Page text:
Pros & Cons of Framing a Deadline Deal with a Chinese Company

Foreign businesses need to keep in mind that, at the time of negotiating contract with a Chinese manufacturer, maintaining deadline can be advantageous as well as risky. Most of the Chinese business lawyers are of the view that the risk in framing a deadline deal is, by working with the overseas clients for many years, Chinese firms have acquired the art of manipulating deadline to their advantage.

Here we are offering you the pros and cons of framing deadline with a Chinese company

Pros- In the cases where the Chinese party needs to make a payment for buying an offshore asset, they intentionally make delay in making the final decision. Tighten them up with a deadline could prove valuable to restrain them from intentionally delaying it.

Cons- The down side is when the money is flowing in the other direction, the Chinese side will often impose an artificial deadline unrelated to the actual deal.

Pros- If the Chinese side has agreed upon a deal to complete a project within the stipulated deadline, financially it is a great sign for you as a foreign company. Apart from this you could also walk out from the deal by citing the excuse that the Chinese company failed to maintain deadline.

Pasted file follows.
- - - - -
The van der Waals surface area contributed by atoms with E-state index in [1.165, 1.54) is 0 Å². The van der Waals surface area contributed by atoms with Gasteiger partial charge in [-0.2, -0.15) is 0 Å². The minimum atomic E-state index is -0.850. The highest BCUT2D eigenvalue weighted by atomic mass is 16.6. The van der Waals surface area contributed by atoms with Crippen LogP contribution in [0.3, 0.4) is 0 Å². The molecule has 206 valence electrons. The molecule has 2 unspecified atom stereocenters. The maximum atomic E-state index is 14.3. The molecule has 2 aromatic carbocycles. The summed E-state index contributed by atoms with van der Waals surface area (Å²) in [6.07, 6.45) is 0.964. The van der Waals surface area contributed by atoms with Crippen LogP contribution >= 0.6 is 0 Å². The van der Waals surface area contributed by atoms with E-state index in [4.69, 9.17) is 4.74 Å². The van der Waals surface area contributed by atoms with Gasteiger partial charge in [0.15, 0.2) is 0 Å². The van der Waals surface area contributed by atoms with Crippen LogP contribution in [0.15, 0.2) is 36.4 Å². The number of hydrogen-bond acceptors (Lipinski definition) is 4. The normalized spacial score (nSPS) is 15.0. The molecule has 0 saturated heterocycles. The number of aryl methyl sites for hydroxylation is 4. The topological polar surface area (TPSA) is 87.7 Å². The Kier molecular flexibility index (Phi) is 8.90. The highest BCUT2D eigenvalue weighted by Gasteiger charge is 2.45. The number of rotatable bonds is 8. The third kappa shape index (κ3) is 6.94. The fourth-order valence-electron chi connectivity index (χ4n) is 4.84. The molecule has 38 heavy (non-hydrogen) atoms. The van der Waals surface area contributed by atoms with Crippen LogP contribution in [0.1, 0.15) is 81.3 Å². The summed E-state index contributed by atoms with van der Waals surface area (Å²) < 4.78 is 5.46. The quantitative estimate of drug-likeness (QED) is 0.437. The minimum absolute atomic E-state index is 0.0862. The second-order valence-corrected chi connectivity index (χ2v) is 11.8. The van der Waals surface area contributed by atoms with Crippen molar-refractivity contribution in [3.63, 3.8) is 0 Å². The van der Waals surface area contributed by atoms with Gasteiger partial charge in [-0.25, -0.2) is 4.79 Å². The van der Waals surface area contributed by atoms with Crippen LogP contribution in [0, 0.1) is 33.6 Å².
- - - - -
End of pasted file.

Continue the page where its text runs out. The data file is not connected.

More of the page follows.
Cons- The risk is as it is said earlier that Chinese companies can manipulate the deadline that may go against you.

There three standard programs Chinese companies use for manipulating deadline, take a look at them-

  • First- It is usually the overseas company that submits the initial draft of the contract not the Chinese because it would require the Chinese company to “tip their hand”. The overseas company’s assumption is one month is enough to work out all the deals but still they don’t receive any type of acknowledgment of receipt. When they contact with their Chinese counterpart, they assure the foreign firms that it did a quick review and everything looks okay.
  • Second- It is the one week prior the deadline, the Chinese firm will send its comments on the draft agreement with two to three alteration proposals. According to the Chinese business lawyers these proposed changes are tricks designed to make the contract completely unenforceable against the Chinese side.
  • Third- The last stage is, the Chinese party will return the contract four days before with extensive revisions throughout the entire document, usually with no deadline of the revisions. The overseas companies fall prey to the trap set up by the Chinese company and they are forced to do two things
    1. The foreign company will have to make concessions just to get the document signed
    2. The foreign side will make drafting mistakes due to the short timeline and the need to work in two or more languages. The Chinese side will then ruthlessly take advantage of those mistakes at a later date.

Any foreign firm eager to do business with the Chinese party needs to aware of all the loopholes and traps laid by the Chinese company.

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Chinese Lawyers Advice on WFOE in China Paying Non-Chinese Employees